As of this writing, apple is leading a movement against Flash, promoting HTmL5 and applying an embargo for Flash in their mobile ioS devices, aka iPhones, iPods and iPads, allegedly because of battery consumption, processing performance and security issues, and in favor of “more open standards” (lol). in reality, the major issues are political ones, like fighting to control the standards for video format and application development. Video is a key component for ad revenue generation and so are the applications within the app Store.
Before, there was an anti-microsoft alliance, composed of Google, adobe and apple. now, there are multiple collision courses and tensions. apple wants to push hardware and paid content (media and apps). Google wants massive reach for their ad platforms. microsoft wants more unit sales of their oS and adobe wants everyone to build their business applications using their platform.
It’s important to realize that in the end, the Flash vs. HTmL5 war is about control, not about which platform is better, so be pragmatic. Adopt technologies based on your business requirements.
If you are building a video intensive platform, like a membership site, Flash still is and will be the way to go for a long time. HTML5 doesn’t specify a standard codec – so currently Chrome, Firefox and Opera support Ogg Theora (open source) and IE9, Chrome, Safari and Safari Mobile support MPEG H.264 (patented by MPEG-LA, partly owned by Microsoft and Apple –get it now?). To add to the mess, Google acquired On2 and released its VP8 codec under an Open Source license, so really, why move out of Flash video, if Flash is ubiquitous and plays a lot of different codecs? In addition, Flash is just superior in terms of buffering and dynamic quality control, key aspects for streaming. The best way to go is to use H.264 because it can both be played by a Flash Player on PCs and mobile devices that support Flash and using a HTML5 player on iOS devices. Currently, Flash delivers media in a much more secure way, via Real Time Media Flow Protocol (RTMFP), so if your business is centered around rentals (VOD) and One-to-Many or Few-To-Many (LiveChat), Flash is your best option.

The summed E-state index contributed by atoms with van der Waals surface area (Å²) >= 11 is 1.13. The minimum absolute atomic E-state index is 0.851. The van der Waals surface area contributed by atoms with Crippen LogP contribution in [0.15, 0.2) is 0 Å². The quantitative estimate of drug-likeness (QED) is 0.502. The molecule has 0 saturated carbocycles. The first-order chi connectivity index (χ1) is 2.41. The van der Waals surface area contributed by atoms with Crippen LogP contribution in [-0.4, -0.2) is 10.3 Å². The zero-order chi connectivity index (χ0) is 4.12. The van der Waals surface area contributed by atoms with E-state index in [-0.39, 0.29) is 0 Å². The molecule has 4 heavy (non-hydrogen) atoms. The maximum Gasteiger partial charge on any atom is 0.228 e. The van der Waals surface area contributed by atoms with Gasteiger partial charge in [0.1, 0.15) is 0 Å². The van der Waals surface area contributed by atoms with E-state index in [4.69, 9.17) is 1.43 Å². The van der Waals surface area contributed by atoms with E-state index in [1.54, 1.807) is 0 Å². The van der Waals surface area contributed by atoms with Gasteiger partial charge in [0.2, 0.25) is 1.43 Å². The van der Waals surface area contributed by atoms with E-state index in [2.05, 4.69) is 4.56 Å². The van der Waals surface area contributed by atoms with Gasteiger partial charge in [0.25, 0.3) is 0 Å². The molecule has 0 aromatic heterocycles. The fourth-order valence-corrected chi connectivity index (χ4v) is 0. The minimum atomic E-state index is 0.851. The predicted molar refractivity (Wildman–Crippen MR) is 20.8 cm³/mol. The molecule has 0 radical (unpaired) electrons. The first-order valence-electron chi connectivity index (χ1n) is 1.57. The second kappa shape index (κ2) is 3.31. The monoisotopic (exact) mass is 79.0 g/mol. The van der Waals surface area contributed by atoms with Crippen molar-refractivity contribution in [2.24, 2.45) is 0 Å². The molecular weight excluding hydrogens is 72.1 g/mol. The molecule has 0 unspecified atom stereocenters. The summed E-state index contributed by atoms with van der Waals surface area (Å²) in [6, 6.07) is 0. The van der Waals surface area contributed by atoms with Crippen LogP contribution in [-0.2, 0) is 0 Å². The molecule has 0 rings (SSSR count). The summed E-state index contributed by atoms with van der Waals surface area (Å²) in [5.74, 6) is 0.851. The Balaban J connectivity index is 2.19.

Unfortunately, I don’t possess a crystal ball and cannot tell precisely who will win this war. Who knows, if the codec issue is solved, HTML5 may be the future of the web video. But at present, it’s a weak alternative. HTML5 will likely become the standard for the development of Web Productivity Apps (like Google Apps and Microsoft Office Live) and Flash will remain as the king of immersive experiences, although the microsite space is shrinking.
Flash allows designers and developers to create immersive websites, games and applications. The very best examples of animations and interactive experiences created using HTML5 technology today look like late 90s Flash efforts — early 2000s at best. It’s just not a comparable technology to create what makes surfers go Wow. Visit TheFWA.com for a glimpse of what’s possible and it should be enough to make my point.
There’s one last detail. Let’s not forget that to achieve success, in addition to technology adoption, it’s equally important to have the right designers/developers to implement it. A bad implementation of a great technology yields a bad customer experience.
While at it, Steve Jobs, if you are reading this, please, allow iOS devices to run Flash. The Adobe folks are working on security and battery challenges. If your H.264 codec truly is better, it will be adopted by everyone. If your App Store really has amazing and superior games, the Flash games won’t eat your revenues. So play nice, be open. All the cool kids are doing it!